We are working with NHS England to determine what information needs to be shared in a person’s digital health and care record.
UPDATE: This project is now complete. Please visit the core information standard.
The aim of the local health and care records programme is to help local organisations move from today’s position, where each health and care organisation holds separate records for the individuals they care for, to one where an individual’s records are connected up from across the health and care system.
This will help health and care professionals to share information safely and securely as the people they care for move between different parts of the NHS and social care. It also enables individuals to be able to access their records irrespective of which part of the health and care system that has provided them with their care.
Making sure that the right information is available whenever and wherever it is needed for care means information needs to be recorded in a standardised way. Standards enable digital systems to share information without losing or changing its meaning. Not all information will be used all the time and staff’s access will be determined by their role and need. PRSB has produced a set of FAQs and other materials to answer your questions about this, which you can find here.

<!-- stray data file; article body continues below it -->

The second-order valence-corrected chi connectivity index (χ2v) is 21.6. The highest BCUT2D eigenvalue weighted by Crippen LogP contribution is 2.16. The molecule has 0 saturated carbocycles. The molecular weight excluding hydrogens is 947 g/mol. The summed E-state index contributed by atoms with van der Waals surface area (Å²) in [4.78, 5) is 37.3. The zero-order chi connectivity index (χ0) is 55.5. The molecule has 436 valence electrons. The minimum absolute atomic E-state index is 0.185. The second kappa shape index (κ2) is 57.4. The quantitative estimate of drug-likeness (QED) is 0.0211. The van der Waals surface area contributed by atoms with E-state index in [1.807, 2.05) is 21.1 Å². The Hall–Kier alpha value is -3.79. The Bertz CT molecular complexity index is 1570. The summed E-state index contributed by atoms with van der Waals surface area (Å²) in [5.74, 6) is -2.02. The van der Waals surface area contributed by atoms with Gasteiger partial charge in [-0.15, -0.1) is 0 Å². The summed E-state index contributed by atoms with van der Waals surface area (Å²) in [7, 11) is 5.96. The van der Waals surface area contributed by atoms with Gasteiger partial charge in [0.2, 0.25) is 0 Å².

The draft standard has been developed following extensive consultation with patients, carers and other citizens, health and care professionals and system vendors.
The PRSB conducted a survey as a key part of the work to define the core information that needs to be shared in local health and care records. The survey is now closed and findings will be published shortly. The survey followed on from a series of webinars in February and a successful workshop, which took place in central London earlier this month with more than 60 people.
We value the opinions of everyone involved in health and care, including patients and carers.
Patients, carers and professionals have given their opinions on what and how information should be recorded at various points of care, from birth, through life events, maternity, and end of life. They’ve also helped us begin to determine what social care and mental health information should be made available on a core record.
If you’d like to listen to the webinars, please use the links below: